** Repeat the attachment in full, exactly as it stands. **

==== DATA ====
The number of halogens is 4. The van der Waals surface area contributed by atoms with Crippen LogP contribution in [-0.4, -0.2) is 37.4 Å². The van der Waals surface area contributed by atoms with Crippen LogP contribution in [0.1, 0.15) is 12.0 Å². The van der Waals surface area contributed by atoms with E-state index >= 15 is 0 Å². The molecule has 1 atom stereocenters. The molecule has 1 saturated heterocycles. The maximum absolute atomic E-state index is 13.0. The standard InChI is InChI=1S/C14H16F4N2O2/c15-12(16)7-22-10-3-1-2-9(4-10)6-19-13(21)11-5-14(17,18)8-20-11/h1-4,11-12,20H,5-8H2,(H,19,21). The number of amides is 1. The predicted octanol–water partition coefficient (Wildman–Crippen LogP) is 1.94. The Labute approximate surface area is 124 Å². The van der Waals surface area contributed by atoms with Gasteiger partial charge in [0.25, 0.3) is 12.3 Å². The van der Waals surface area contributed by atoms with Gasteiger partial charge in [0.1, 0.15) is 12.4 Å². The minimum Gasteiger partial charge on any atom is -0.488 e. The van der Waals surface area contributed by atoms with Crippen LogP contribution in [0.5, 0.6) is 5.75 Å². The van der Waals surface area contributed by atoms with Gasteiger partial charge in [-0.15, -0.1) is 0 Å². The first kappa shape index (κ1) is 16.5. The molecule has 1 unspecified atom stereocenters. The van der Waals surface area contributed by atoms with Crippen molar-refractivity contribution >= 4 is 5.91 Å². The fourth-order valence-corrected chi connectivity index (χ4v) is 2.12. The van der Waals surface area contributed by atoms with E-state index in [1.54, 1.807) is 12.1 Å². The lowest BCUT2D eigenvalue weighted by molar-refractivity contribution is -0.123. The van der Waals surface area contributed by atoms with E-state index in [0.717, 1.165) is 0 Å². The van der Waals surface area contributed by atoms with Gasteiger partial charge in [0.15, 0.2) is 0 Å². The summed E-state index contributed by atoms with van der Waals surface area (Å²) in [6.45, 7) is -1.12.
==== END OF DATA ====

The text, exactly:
The number of halogens is 4. The van der Waals surface area contributed by atoms with Crippen LogP contribution in [-0.4, -0.2) is 37.4 Å². The van der Waals surface area contributed by atoms with Crippen LogP contribution in [0.1, 0.15) is 12.0 Å². The van der Waals surface area contributed by atoms with E-state index >= 15 is 0 Å². The molecule has 1 atom stereocenters. The molecule has 1 saturated heterocycles. The maximum absolute atomic E-state index is 13.0. The standard InChI is InChI=1S/C14H16F4N2O2/c15-12(16)7-22-10-3-1-2-9(4-10)6-19-13(21)11-5-14(17,18)8-20-11/h1-4,11-12,20H,5-8H2,(H,19,21). The number of amides is 1. The predicted octanol–water partition coefficient (Wildman–Crippen LogP) is 1.94. The Labute approximate surface area is 124 Å². The van der Waals surface area contributed by atoms with Gasteiger partial charge in [0.25, 0.3) is 12.3 Å². The van der Waals surface area contributed by atoms with Gasteiger partial charge in [0.1, 0.15) is 12.4 Å². The minimum Gasteiger partial charge on any atom is -0.488 e. The van der Waals surface area contributed by atoms with Crippen LogP contribution in [0.5, 0.6) is 5.75 Å². The van der Waals surface area contributed by atoms with Gasteiger partial charge in [-0.15, -0.1) is 0 Å². The first kappa shape index (κ1) is 16.5. The molecule has 1 unspecified atom stereocenters. The van der Waals surface area contributed by atoms with Crippen molar-refractivity contribution >= 4 is 5.91 Å². The fourth-order valence-corrected chi connectivity index (χ4v) is 2.12. The van der Waals surface area contributed by atoms with E-state index in [1.54, 1.807) is 12.1 Å². The lowest BCUT2D eigenvalue weighted by molar-refractivity contribution is -0.123. The van der Waals surface area contributed by atoms with E-state index in [0.717, 1.165) is 0 Å². The van der Waals surface area contributed by atoms with Gasteiger partial charge in [0.15, 0.2) is 0 Å². The summed E-state index contributed by atoms with van der Waals surface area (Å²) in [6.45, 7) is -1.12.